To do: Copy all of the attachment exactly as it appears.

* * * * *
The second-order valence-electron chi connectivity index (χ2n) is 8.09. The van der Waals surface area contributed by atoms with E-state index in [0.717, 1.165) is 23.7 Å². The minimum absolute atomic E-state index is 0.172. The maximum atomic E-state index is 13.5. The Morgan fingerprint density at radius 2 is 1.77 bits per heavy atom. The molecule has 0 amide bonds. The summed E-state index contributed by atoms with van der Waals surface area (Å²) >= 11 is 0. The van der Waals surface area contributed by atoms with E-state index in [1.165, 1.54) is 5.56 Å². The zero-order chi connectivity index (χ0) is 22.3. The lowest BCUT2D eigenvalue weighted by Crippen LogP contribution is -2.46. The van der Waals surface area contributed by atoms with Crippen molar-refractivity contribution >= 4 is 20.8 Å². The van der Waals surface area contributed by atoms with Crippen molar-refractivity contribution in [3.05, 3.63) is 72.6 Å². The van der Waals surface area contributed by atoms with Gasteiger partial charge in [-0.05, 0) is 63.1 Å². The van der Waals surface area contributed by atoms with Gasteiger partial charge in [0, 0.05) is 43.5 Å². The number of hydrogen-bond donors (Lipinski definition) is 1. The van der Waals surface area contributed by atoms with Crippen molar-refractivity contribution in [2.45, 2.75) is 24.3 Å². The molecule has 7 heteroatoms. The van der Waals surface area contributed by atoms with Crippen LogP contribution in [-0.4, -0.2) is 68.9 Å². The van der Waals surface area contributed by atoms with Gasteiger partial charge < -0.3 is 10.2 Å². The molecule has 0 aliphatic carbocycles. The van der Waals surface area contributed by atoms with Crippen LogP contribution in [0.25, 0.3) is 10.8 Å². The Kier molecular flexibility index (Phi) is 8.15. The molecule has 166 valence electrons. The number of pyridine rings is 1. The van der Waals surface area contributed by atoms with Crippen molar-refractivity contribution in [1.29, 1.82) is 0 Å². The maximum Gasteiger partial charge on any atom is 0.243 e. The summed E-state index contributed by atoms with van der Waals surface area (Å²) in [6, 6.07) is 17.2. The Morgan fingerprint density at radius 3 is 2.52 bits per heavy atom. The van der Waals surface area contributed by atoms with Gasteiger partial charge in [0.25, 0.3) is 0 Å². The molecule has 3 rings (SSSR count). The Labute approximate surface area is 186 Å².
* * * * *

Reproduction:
The second-order valence-electron chi connectivity index (χ2n) is 8.09. The van der Waals surface area contributed by atoms with E-state index in [0.717, 1.165) is 23.7 Å². The minimum absolute atomic E-state index is 0.172. The maximum atomic E-state index is 13.5. The Morgan fingerprint density at radius 2 is 1.77 bits per heavy atom. The molecule has 0 amide bonds. The summed E-state index contributed by atoms with van der Waals surface area (Å²) >= 11 is 0. The van der Waals surface area contributed by atoms with E-state index in [1.165, 1.54) is 5.56 Å². The zero-order chi connectivity index (χ0) is 22.3. The lowest BCUT2D eigenvalue weighted by Crippen LogP contribution is -2.46. The van der Waals surface area contributed by atoms with Crippen molar-refractivity contribution >= 4 is 20.8 Å². The van der Waals surface area contributed by atoms with Crippen molar-refractivity contribution in [3.05, 3.63) is 72.6 Å². The van der Waals surface area contributed by atoms with Gasteiger partial charge in [-0.05, 0) is 63.1 Å². The van der Waals surface area contributed by atoms with Gasteiger partial charge in [0, 0.05) is 43.5 Å². The number of hydrogen-bond donors (Lipinski definition) is 1. The van der Waals surface area contributed by atoms with Crippen molar-refractivity contribution in [2.45, 2.75) is 24.3 Å². The molecule has 7 heteroatoms. The van der Waals surface area contributed by atoms with Crippen LogP contribution in [-0.4, -0.2) is 68.9 Å². The van der Waals surface area contributed by atoms with Gasteiger partial charge < -0.3 is 10.2 Å². The molecule has 0 aliphatic carbocycles. The van der Waals surface area contributed by atoms with Crippen LogP contribution in [0.25, 0.3) is 10.8 Å². The Kier molecular flexibility index (Phi) is 8.15. The molecule has 166 valence electrons. The number of pyridine rings is 1. The van der Waals surface area contributed by atoms with Crippen molar-refractivity contribution in [1.29, 1.82) is 0 Å². The maximum Gasteiger partial charge on any atom is 0.243 e. The summed E-state index contributed by atoms with van der Waals surface area (Å²) in [6, 6.07) is 17.2. The Morgan fingerprint density at radius 3 is 2.52 bits per heavy atom. The van der Waals surface area contributed by atoms with Gasteiger partial charge in [0.25, 0.3) is 0 Å². The molecule has 3 rings (SSSR count). The Labute approximate surface area is 186 Å².